Medical tourism

 

The existence of medical tourism, without control and supervision, is liable to harm Israeli patients. Therefore, we welcome the Ministry of Health’s decision to establish a committee to establish rules and procedures for medical tourism that will ensure that no harm will come to Israeli treatment and/or availability as the result of medical tourism.

 

The following are some of the points that the Coalition of Healthcare Rights Organizations are requesting be included in the binding rules to be established:

  • Basic Conditions – Medical tourism activity must be allowed within the existing framework, only in hospitals with infrastructure and man power beyond the regular working hours.
    Supervision – It is the Ministry of Health’s responsibility to determine rules for supervising and strictly implementing the procedures that will be determined.
  • Lodging Conditions – Tourists shall not be given preference over Israeli citizens with regard to their lodging conditions in public hospitals.
  • Publication of Queue Information – At the meeting, among other things, a recommendation was made to determine the queue based on the additional man power and resources of the hospital, and to ensure that an Israeli patient’s care is not delayed. In order to implement this recommendation, we propose that once per quarter, the hospitals publish the existing queue for surgeries/treatments on their website, according to a list to be determined by the Ministry of Health. This publication will ensure that it may be checked and verified that the tourist was not treated at the place of someone else in the queue.
    Determination of Types of Patients who May Not be Accepted from Abroad – There are certain types of illnesses for which it is know that there is a shortage of beds and/or bottlenecking in the queue during the waiting period and/or shortage of man power and/or who are liable to endanger the health of those around them. Accordingly, it is important to include in the regulations, the types of patients which the hospital cannot accept as tourists, such as: those requiring an intensive treatment bed, premature babies, TB patients, AIDS patients, those receiving radiation treatments, etc.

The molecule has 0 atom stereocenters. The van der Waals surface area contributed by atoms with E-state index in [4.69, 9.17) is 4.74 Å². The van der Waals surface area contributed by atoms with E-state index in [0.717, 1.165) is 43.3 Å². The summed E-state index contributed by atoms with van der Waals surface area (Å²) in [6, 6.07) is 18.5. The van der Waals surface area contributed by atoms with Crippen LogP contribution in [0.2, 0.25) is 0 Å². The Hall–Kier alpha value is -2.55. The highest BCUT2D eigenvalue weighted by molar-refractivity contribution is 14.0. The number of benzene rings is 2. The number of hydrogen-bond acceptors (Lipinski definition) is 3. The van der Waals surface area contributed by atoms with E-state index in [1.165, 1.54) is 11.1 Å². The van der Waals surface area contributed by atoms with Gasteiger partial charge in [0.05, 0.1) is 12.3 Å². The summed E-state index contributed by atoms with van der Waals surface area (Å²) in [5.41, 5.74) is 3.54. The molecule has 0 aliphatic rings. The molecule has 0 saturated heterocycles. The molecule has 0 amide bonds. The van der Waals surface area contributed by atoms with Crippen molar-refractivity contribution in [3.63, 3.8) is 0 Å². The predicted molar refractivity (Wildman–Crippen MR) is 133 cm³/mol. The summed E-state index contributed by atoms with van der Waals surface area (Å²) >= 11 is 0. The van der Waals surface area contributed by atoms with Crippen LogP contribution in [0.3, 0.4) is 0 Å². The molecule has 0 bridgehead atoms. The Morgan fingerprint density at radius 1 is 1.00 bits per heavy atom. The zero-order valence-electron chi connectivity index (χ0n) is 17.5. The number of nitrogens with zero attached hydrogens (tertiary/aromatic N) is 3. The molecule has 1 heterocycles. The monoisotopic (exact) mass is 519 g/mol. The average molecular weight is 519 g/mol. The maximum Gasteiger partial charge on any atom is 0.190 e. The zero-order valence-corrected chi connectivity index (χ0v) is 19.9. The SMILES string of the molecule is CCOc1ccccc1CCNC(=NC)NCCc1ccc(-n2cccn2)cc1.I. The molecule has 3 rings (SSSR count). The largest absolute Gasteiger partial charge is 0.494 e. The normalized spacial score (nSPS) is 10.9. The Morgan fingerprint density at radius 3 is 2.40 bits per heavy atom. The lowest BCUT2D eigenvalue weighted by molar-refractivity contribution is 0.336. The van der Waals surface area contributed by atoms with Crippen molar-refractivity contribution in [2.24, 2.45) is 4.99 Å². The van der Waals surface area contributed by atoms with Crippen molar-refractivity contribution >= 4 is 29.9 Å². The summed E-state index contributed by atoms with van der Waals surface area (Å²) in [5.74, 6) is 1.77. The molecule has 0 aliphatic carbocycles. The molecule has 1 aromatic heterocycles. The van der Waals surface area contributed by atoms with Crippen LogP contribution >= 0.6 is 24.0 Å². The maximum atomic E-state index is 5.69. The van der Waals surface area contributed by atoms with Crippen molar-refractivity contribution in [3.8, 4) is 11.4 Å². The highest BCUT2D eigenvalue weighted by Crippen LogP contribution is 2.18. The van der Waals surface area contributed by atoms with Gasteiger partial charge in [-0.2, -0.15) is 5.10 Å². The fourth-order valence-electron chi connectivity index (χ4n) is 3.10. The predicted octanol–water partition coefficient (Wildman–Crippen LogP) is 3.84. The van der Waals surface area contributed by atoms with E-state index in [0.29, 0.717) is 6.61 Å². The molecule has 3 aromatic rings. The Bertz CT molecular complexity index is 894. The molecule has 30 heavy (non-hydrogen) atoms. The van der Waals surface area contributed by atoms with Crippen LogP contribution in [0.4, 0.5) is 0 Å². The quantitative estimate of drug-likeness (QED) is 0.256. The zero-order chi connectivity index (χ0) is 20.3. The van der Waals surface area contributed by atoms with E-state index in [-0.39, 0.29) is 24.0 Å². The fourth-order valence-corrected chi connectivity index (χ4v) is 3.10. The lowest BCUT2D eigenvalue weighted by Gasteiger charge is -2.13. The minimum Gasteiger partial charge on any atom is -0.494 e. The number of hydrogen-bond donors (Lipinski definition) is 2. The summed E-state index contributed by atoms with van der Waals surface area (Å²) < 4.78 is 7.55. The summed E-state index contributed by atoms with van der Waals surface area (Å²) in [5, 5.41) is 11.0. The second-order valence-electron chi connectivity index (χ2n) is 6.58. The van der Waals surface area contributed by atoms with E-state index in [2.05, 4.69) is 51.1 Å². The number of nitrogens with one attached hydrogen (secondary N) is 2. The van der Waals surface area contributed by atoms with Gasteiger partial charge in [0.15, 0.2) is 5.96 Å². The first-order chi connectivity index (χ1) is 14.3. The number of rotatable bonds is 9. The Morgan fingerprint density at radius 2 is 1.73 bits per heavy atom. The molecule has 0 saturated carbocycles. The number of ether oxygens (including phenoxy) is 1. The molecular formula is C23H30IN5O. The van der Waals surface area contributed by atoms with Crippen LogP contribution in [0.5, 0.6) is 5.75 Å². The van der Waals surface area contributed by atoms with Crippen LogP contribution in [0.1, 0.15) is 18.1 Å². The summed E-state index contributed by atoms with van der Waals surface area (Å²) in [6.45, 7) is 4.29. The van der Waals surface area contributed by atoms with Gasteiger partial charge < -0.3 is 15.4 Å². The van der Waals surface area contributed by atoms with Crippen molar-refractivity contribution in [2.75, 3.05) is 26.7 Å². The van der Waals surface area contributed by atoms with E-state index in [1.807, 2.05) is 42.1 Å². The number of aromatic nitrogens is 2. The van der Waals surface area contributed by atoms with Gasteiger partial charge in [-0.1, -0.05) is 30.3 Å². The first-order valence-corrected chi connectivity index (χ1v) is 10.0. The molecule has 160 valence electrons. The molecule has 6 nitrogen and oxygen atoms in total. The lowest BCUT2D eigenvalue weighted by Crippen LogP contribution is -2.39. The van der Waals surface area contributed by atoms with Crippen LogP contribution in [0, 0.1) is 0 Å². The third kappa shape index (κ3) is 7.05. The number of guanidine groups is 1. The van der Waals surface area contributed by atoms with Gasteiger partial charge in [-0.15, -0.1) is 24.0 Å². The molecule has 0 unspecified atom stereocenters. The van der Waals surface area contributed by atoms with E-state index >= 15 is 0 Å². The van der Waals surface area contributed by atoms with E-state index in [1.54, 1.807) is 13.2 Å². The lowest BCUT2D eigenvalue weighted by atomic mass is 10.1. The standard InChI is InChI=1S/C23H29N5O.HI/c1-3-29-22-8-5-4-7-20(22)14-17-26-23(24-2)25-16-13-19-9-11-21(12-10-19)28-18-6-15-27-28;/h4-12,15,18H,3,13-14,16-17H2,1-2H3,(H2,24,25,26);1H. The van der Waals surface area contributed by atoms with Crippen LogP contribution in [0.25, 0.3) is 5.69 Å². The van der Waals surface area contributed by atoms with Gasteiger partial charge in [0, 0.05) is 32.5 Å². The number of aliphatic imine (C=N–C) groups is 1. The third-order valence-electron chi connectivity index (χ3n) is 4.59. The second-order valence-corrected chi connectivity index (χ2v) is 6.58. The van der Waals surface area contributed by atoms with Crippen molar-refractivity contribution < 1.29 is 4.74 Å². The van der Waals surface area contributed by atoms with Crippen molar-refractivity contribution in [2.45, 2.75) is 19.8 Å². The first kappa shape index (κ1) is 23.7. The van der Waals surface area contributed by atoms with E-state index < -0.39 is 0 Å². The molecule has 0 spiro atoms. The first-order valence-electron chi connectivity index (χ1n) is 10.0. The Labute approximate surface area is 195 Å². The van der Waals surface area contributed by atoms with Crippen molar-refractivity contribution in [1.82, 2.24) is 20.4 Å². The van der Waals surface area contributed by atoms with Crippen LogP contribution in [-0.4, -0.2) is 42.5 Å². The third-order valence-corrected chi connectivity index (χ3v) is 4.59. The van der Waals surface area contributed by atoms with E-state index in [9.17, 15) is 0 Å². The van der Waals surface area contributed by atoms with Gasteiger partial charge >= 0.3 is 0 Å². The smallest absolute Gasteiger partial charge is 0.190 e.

• Publication of the Extension of the Treatment – In order to ensure supervision of the hospitals, they must be required to publish certain data on their websites once per quarter, such as the types of illnesses they treated, the turnover and how many patients of each illness they treated.
     

Click here to view the letter sent by the Coalition of Healthcare Rights Organizations to the Ministry of Health regarding the implementation of medical tourism regulations (in Hebrew) 

 

Click here to view a presentation entitled, “Who is Medical Tourism Healing?” from Prof. Gabi Ben Nun from Ben Gurion University’s Department of Healthcare System Management  (in Hebrew)  

 

 

 

 

 

 

Translated by The Shira Pransky Project